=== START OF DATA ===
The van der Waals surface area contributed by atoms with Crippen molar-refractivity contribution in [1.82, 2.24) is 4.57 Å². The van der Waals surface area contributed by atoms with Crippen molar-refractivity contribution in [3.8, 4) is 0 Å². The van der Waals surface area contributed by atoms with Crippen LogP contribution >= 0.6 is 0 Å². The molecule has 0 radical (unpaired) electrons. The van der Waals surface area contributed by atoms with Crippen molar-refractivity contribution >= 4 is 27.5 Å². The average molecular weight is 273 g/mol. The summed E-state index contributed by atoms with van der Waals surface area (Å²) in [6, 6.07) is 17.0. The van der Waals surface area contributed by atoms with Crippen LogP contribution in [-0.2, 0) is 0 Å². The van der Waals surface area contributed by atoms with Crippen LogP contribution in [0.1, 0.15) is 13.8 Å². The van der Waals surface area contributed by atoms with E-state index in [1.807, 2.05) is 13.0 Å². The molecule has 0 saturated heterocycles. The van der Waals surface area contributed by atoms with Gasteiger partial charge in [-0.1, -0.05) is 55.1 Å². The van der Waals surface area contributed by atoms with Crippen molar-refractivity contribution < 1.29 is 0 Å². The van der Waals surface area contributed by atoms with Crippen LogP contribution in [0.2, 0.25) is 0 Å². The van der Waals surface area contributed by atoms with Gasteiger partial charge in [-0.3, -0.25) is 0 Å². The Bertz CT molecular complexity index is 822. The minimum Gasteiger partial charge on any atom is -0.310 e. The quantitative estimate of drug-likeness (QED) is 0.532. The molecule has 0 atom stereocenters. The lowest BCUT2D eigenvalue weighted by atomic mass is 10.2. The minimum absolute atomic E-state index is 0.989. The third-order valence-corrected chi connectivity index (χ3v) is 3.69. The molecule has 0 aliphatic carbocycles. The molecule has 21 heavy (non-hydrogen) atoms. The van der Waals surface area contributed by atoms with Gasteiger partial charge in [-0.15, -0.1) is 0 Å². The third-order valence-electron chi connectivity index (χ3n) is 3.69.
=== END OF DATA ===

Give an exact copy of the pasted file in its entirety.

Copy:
The van der Waals surface area contributed by atoms with Crippen molar-refractivity contribution in [1.82, 2.24) is 4.57 Å². The van der Waals surface area contributed by atoms with Crippen molar-refractivity contribution in [3.8, 4) is 0 Å². The van der Waals surface area contributed by atoms with Crippen LogP contribution >= 0.6 is 0 Å². The molecule has 0 radical (unpaired) electrons. The van der Waals surface area contributed by atoms with Crippen molar-refractivity contribution >= 4 is 27.5 Å². The average molecular weight is 273 g/mol. The summed E-state index contributed by atoms with van der Waals surface area (Å²) in [6, 6.07) is 17.0. The van der Waals surface area contributed by atoms with Crippen LogP contribution in [-0.2, 0) is 0 Å². The van der Waals surface area contributed by atoms with Crippen LogP contribution in [0.1, 0.15) is 13.8 Å². The van der Waals surface area contributed by atoms with E-state index in [1.807, 2.05) is 13.0 Å². The molecule has 0 saturated heterocycles. The van der Waals surface area contributed by atoms with Gasteiger partial charge in [-0.1, -0.05) is 55.1 Å². The van der Waals surface area contributed by atoms with Crippen molar-refractivity contribution < 1.29 is 0 Å². The van der Waals surface area contributed by atoms with Crippen LogP contribution in [0.2, 0.25) is 0 Å². The van der Waals surface area contributed by atoms with Gasteiger partial charge in [-0.3, -0.25) is 0 Å². The Bertz CT molecular complexity index is 822. The minimum Gasteiger partial charge on any atom is -0.310 e. The quantitative estimate of drug-likeness (QED) is 0.532. The molecule has 0 atom stereocenters. The lowest BCUT2D eigenvalue weighted by atomic mass is 10.2. The minimum absolute atomic E-state index is 0.989. The third-order valence-corrected chi connectivity index (χ3v) is 3.69. The molecule has 0 aliphatic carbocycles. The molecule has 21 heavy (non-hydrogen) atoms. The van der Waals surface area contributed by atoms with Gasteiger partial charge in [-0.15, -0.1) is 0 Å². The third-order valence-electron chi connectivity index (χ3n) is 3.69.